Andy Murray douses fiery Verdasco to reach French Open quarters
Paris: Andy Murray put a lid on a boiling Fernando Verdasco to defeat the Spaniard and reach the French Open quarter-finals following a sharp exchange with the umpire on Monday.
Tempers frayed in the seventh game of the third set after Verdasco`s serve was called out as he was heading back to the chair for the change of ends.
The left-hander asked umpire Pascal Maria to call in the supervisor to deal with the rumpus, before Murray conceded the point, keen to move on in a fast-paced match.
"He missed...the return because my serve was to the line and he couldn`t hit it with the strings," Verdasco told reporters after losing 6-4 7-5 7-6(3).
"So it was completely out of sense to serve a first serve again. I said to call the supervisor, and Andy said that it was fine, and it was a point for me."
Nursing the grudge as well as licking his wounds at failing in his bid to reach the Paris last eight for the first time, Verdasco said run-ins with Maria were nothing new.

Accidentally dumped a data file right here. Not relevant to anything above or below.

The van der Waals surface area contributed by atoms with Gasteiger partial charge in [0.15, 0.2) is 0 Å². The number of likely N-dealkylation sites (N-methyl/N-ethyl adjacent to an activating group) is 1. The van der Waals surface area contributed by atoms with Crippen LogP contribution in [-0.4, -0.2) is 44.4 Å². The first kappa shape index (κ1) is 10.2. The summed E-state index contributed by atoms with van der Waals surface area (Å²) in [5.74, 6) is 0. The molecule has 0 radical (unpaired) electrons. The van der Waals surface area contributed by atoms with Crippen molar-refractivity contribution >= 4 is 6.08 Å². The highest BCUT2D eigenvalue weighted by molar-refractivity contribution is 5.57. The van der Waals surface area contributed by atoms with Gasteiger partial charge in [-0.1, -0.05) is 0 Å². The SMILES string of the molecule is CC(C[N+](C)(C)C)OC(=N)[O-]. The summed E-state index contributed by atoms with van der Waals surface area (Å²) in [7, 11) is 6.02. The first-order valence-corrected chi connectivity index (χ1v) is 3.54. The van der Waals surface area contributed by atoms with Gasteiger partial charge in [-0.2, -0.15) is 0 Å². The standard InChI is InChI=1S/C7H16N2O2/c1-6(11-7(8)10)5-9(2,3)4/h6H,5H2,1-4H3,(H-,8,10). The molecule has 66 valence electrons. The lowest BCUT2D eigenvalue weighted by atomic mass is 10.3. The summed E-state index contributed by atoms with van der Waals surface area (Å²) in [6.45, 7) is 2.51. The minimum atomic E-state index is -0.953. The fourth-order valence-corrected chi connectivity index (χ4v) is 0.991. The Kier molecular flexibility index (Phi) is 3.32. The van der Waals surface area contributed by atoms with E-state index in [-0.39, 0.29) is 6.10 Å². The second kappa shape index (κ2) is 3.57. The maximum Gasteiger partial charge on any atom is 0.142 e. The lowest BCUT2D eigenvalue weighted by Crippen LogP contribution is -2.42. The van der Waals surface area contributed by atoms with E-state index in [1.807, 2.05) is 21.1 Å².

"He`s not the kind of umpire I get along with. I can tell you that," he bristled.
On court, Verdasco`s blast at the umpire fired him up to break back but seventh seed Murray regrouped to prevail in a tiebreak, having shown flashes of speed and touch throughout the match.
Wimbledon champion Murray played down the incident, telling reporters: "It was a great serve and I mis-hit the ball. It didn`t go in. Yeah, I gave him the point."
The Briton said the two-day fifth setter in the previous round against Philipp Kohlschreiber - including a 96 minute 12-10 final set which was the longest decider Murray has played - had drained him.
"I was tired after the match against Kohlschreiber. It was a long match. It was mentally draining as well when you don`t have that day to recover and you`re coming back on court 7-all," he said.
Verdasco had also finished his delayed third-round match on Sunday after fading light curtailed play on Saturday.
Asked if it was his best performance of the tournament, Murray said courtside: "I think so. (It was an) unbelievable atmosphere today, I really enjoyed myself on the court. We played some great points and he fought extremely hard in the third set."
Murray, still without a coach since splitting with Ivan Lendl in March, will play French showman Gael Monfils for the chance to reach the semi-finals at the clay grand slam for the first time since 2011.